Don’t end turkey season wishing you had planned better or hunted harder. Here’s how Slam king Jeff Budz squeezes every drop from his spring adventures.
If you’re like me, you’ve probably raced through turkey season and wondered, “What if?” Maybe you regretted a choice you made that might have created a better outcome if done differently.
For me, avoiding post-season regret is simple: Plan, and give it all you have.
I hunt turkeys more than anyone I know. I guide hunters for Florida Osceolas and other Grand Slam hunts throughout the country. That means I start the final weekend in February with Florida’s youth season and can go as late as the first week in June if I chase birds in New England. That equates to more than 50 successful hunts a year and countless other hunts to reach those 50, plus setting up another 100 or so successful do-it-yourself hunts for folks. All that time in the woods lets me figure out how to make it happen.
But the process begins much earlier. I call sources and plan turkey hunts daily throughout the year because I believe you can avoid mishaps if you plan properly. By planning, I mean I have a property lined up for a hunt and a backup property just in case. I practice with hunting tools and make sure they and other gear are cleaned and in good condition. I also catch up on chores and leave my house and family completely set up.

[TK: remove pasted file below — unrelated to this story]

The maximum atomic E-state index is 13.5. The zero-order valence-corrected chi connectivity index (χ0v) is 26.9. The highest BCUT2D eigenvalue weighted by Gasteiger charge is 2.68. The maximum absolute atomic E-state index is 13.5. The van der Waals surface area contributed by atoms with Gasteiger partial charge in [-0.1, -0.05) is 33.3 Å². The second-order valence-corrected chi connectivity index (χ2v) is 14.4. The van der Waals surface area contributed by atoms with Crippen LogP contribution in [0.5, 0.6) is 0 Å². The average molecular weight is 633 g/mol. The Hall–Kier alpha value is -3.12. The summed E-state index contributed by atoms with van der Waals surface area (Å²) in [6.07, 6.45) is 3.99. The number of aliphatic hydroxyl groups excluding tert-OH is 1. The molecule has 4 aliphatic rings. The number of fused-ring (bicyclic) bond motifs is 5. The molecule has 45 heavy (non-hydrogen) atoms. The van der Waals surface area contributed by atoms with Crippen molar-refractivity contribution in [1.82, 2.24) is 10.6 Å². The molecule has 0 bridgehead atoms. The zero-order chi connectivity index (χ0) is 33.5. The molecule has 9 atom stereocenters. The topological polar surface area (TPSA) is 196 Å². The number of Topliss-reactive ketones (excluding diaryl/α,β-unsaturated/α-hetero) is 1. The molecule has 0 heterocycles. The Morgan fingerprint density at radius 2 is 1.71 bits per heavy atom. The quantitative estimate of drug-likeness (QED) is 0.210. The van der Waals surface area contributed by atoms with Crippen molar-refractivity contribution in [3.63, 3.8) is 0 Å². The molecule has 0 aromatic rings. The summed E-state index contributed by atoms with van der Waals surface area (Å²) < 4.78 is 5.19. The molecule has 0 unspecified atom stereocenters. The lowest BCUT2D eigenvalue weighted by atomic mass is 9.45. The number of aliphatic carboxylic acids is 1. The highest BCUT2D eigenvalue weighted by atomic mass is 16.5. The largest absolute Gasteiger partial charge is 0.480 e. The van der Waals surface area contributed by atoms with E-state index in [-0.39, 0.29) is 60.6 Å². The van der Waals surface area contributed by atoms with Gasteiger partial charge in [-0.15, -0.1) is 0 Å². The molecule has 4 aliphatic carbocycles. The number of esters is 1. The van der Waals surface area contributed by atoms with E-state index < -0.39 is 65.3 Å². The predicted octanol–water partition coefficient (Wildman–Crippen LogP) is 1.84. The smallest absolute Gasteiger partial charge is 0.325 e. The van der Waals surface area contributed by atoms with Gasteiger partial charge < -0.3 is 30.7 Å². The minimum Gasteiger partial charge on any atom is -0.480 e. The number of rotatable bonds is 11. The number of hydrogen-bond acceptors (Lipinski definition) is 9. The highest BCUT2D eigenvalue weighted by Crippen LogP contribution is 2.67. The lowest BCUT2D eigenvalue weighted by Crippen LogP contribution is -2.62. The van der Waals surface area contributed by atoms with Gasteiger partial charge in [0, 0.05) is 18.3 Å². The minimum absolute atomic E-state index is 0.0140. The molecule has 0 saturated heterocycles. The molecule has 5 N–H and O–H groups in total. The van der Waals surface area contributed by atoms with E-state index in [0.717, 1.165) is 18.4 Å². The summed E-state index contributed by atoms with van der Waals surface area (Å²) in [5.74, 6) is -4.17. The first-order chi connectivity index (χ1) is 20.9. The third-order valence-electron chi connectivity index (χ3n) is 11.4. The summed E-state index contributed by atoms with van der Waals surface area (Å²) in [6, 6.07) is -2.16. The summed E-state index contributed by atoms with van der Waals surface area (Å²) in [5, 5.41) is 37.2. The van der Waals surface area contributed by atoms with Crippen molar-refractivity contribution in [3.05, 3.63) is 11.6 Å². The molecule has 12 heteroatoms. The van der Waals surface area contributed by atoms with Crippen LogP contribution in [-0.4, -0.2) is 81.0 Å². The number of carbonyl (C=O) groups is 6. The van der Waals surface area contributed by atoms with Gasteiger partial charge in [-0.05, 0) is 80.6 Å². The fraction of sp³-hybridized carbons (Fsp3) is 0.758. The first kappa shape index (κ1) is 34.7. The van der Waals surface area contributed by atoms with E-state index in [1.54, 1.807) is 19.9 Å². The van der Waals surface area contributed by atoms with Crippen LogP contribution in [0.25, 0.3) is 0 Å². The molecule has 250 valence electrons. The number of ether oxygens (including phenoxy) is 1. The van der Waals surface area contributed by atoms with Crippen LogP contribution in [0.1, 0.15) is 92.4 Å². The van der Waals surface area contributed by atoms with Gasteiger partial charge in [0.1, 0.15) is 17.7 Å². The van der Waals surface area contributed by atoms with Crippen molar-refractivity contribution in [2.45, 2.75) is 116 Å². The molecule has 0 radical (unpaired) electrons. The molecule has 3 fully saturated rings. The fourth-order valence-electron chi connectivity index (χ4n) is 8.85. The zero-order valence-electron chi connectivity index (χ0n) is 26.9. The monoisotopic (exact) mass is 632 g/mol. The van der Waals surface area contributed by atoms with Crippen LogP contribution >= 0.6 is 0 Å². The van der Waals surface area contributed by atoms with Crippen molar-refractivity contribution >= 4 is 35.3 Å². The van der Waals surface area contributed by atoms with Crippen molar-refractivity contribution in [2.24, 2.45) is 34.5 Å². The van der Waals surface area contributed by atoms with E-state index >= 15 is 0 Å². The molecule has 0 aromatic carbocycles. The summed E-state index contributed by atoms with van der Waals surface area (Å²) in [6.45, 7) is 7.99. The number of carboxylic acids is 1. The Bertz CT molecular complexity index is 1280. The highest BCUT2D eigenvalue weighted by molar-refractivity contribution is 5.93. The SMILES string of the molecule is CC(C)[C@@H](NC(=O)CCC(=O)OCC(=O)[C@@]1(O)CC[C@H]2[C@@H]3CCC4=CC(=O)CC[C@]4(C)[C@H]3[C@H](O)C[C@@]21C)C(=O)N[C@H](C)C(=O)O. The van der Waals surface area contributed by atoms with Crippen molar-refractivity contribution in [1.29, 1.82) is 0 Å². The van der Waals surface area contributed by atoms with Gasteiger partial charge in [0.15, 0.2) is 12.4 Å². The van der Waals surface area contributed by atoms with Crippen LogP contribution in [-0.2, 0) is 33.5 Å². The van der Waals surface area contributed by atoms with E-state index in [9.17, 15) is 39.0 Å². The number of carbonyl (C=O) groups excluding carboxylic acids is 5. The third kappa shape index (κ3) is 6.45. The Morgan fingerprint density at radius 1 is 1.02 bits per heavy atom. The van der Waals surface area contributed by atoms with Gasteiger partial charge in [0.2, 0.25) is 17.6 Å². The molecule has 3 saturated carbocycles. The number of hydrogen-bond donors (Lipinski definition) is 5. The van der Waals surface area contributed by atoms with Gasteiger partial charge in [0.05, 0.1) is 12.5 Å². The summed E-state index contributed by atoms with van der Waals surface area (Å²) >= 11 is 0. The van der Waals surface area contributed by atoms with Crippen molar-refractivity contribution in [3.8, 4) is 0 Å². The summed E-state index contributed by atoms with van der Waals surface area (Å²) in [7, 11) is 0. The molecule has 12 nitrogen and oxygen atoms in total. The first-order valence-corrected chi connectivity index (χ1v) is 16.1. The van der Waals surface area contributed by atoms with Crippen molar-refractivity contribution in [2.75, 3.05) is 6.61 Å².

Everyone defines success differently. Some folks just want to go to hunting camp to get away from the hustle of real life. Others say they’re hardcore but then stay up late and sleep in. And some only hunt for a few hours in the morning and evening and wouldn’t think about being in the woods unless the weather was perfect.
Sometimes, your definition of success can change by the day. From the beginning of my Slam quests, my definition of success equaled birds in hand. That’s it. It didn’t matter if I got little to no sleep, had to hike or drive miles, ate cold dinners, slept in my truck and couldn’t socialize with other hunters at camp. Through the years, I’ve learned so much through my mistakes and have become a much better hunter. I don’t believe I sacrifice as much as before, but I get better, more consistent results because I hunt smarter.
Your pre-season planning and phone work is crucial, but when the rubber meets the road, you must put time in the woods to make it happen. Hopefully, you can always look back to determine how to make things better, but you’ll sleep soundly if you give it all you have for as long as possible while hunting. — Jeff Budz
Follow Jeff Budz at facebook.com/jeffsbudz and @jeffsbudz.